Avoid daytime naps. Sleeping during the day will make it much more difficult to have a good night’s sleep. If a nap is necessary, for example because of a late night, then limit this to about thirty minutes. Make sure that you are awake for at least four hours before going back to bed. Don’t allow yourself to fall asleep in front of the TV-not even for a minute.
Aging muscle needs to be kept in shape, because long periods of no use cause degeneration of cells and are more challenging to overcome. It may seem like common sense that if you don’t keep muscles toned , eventually they will get waste away. Younger muscle tissue has as much as four times more regenerative stem cells compared to old muscle.
If you at all able to move, you can do much to prevent muscle atrophy by incorporating some strength exercise into your healthy lifestyle routine. Start gently and work at a pace that is appropriate for your age and current level of fitness.
Also keep in mind that if you are older, and have been sedentary or immobile for some time, suddenly exercising vigorously can cause scarring and inflammation of your muscles, so start off slowly.
That said, I believe that it is never too late to start an exercise program.
Getting professional help from a properly educated personal trainer or physical therapist is probably the wisest and safest way to go if you are new to exercise, or it has been a period of time.
How Strength Training Benefits As You Age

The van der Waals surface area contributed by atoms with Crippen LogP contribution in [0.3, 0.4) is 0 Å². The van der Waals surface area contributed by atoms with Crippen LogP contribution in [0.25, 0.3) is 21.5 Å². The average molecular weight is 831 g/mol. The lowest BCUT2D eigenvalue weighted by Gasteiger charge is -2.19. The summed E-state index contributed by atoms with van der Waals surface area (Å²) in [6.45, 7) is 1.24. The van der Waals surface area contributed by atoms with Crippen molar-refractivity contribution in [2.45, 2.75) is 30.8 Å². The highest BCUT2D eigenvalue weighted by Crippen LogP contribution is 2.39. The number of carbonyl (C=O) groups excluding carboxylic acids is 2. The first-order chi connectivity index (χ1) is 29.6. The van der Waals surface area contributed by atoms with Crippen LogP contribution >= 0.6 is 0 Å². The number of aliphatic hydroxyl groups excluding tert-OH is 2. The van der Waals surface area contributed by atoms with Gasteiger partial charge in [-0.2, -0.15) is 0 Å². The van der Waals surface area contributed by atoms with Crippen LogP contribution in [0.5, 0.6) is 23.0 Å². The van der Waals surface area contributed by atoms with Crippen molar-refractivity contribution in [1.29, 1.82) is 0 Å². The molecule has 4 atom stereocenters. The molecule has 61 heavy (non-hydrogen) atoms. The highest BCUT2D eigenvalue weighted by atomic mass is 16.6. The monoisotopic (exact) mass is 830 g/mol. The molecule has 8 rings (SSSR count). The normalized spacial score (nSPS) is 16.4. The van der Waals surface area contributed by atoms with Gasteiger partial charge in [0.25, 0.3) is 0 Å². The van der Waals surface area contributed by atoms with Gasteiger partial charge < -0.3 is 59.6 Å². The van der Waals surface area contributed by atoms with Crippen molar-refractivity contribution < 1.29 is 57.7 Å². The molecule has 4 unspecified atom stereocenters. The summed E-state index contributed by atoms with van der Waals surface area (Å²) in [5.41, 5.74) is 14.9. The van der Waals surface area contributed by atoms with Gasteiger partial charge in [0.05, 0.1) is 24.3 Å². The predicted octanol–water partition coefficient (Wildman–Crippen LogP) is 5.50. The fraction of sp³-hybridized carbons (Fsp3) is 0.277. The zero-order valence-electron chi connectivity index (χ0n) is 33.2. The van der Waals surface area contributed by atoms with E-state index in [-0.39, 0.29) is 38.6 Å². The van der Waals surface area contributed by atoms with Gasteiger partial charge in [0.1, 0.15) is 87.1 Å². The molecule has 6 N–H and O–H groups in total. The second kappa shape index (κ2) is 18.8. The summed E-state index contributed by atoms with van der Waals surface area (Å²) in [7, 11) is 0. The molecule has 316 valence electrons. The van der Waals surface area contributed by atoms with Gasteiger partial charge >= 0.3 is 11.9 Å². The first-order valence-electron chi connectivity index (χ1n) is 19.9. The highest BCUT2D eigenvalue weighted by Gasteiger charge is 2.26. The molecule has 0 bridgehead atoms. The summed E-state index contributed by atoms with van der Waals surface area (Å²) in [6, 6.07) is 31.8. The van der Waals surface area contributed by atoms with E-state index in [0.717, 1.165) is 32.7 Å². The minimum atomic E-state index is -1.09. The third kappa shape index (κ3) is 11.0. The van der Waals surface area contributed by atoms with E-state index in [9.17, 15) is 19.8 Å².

Maintaining healthy muscle tone is not the only benefit from a regular exercise program. Preventing heart disease and osteoporosis are two other major benefits.
A key strategy to reduce your risk of heart disease and other chronic diseases is to keep your inflammation levels low, and visceral fat that shows up in your abdomen and surround your vital organs is another component for reducing risk.
How Does this Work?
The more muscle tone you have, the more calories you burn because they consume calories even when resting and sleeping. So, you gain more muscle and your body naturally increases the number of calories burned, which reduces fat stores.
Strength Training Can Reduce Osteoporosis
Your bones are actually very porous and soft, and as you get older, you bones can easily become less dense and more brittle. Especially if you are inactive.
Resistance training can combat this because as you put more tension on your muscles it puts more pressure on your bones, which then create new bone.
It is Never Too Late
Keep in mind that optimal health is dependent on an active lifestyle, eating fresh, whole foods, and avoiding as many processed foods as possible, and limiting or controlling the stress in your life.
So, start moving, and don’t stop no matter what your age!
And include strength training into your fitness. It is the number one way to remain strong, young and independent well into old age.
I am Shirley Noah, I teach the 9 pillars for health. A step-by-step approach to good health. Let’s connect to see how I may best serve you in the near future.